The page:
About us: We own the Wild Birds Unlimited nature shop in East Lansing, Michigan,
a store that provides a wide variety of supplies to help you enjoy the birdwatching hobby.

This blog was created to answer frequently asked questions & to share nature stories and photographs.
To contribute, email me at bloubird@gmail.com.

Sunday, December 21, 2014

Eagles reuse their nests

I live on Hood Canal in Seabeck, WA. The photo I attached was taken on our beach June 1, 2014. We have a breeding pair of eagles that remain here on the property all year. Last year they had two babies and I could swear they are still here or at least nearby. They will be a year January 2015.

We are on a migratory hunting route for Bald Eagles, hence the photo. My question is will our eagle pair use the same nest each year? I see their droppings and a piece of the nest fell so I could see what it is made of (very interesting) some folks down the road think that they are nesting in one of their trees. I still here them almost daily here but could they be moving their nesting location after all of these years?

Our pair are territorial when all the eagles show up in Spring. Our eagles do not let other eagles hunt from our trees, so they have to go to other people’s trees at night. I was just curious. I have many great photos of the eagles here, in case you are interested.   Ky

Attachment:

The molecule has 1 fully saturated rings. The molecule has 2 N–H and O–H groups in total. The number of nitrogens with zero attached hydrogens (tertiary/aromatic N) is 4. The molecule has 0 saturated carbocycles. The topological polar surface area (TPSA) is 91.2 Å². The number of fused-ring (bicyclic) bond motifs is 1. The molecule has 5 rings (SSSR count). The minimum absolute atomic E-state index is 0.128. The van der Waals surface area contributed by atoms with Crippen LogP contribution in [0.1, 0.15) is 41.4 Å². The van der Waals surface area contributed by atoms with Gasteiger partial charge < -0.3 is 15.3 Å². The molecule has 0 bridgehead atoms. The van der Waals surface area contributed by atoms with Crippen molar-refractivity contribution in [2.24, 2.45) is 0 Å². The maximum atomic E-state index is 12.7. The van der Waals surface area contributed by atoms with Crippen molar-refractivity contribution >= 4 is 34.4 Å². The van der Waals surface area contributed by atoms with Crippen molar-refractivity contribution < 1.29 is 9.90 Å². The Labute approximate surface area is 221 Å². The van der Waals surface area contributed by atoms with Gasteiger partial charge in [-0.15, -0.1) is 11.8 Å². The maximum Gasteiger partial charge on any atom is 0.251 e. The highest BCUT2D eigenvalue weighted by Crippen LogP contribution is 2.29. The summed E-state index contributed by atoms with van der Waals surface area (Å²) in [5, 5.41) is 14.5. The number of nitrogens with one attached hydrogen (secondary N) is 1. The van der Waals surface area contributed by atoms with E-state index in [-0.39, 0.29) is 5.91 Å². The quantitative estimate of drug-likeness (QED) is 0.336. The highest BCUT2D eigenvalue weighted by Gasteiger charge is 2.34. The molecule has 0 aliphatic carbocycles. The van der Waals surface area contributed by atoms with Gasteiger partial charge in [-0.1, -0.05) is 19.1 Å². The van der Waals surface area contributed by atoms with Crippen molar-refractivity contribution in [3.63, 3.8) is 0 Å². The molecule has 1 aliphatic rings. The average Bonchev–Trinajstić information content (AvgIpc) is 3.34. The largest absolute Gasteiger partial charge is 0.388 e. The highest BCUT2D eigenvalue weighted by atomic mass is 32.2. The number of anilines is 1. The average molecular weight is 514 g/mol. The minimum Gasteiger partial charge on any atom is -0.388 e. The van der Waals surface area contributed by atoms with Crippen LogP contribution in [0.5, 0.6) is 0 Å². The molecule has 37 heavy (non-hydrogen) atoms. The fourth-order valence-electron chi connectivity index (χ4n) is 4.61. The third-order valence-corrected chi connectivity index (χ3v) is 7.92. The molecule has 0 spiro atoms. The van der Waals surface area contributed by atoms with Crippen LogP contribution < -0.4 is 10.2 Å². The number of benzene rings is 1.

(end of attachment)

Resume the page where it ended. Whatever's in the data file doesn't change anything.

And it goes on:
If an eagle's nest was successful they will probably reuse their nest. It just becomes larger each year as the eagles return to breed and add new nesting materials to shore up the old nest. Eventually, some nests reach sizes of more than 10 feet wide and can weigh several tons.

Both sexes bring materials to the nest, but the female is usually in charge. They weave together sticks and fill in the cracks with softer material such as grass, moss, or other soft plant materials. The inside of the nest is lined first with lichen or a fine woody material, then with downy feathers and sometimes sprigs of greenery.

Female Bald Eagles seem to be the ones who choose the territory and the nesting tree. Bald eagles mate for life, but when one dies, the survivor will not hesitate to accept a new mate. If the female that nested in your tree died, the male could have found a new mate and moved next door.

After fledging, young eagles stay near the nest for six to nine weeks practicing their ability to fly and hunt. Juveniles have to learn how to hunt by watching the parents and practicing. During this time, they seem to spend more time looking at prey than they do actually attacking it.

Until the first winter after they fledge, young eagles live near the nest are often still fed by their parents, but have little other interaction. Although a young eagle has the instincts to hunt, it lacks the skills. Eventually, they begin to soar, spot prey and hopefully survive and thrive for many years. 

Related Articles:
Bald Eagle Information http://t.co/o4ugzs2
Nesting Eagles http://t.co/vpj99ZV
Terrified Geese Have Eyes on the Sky http://t.co/pqsWQqE
Amazing moment bald eagle chases down and catches a starling in mid-air http://t.co/U3CT5Sh
Michigan DNRE asking drivers to watch out for bald eagles http://t.co/A9R33zI
A closer look at the National Bird of the USA http://goo.gl/tfpR9Y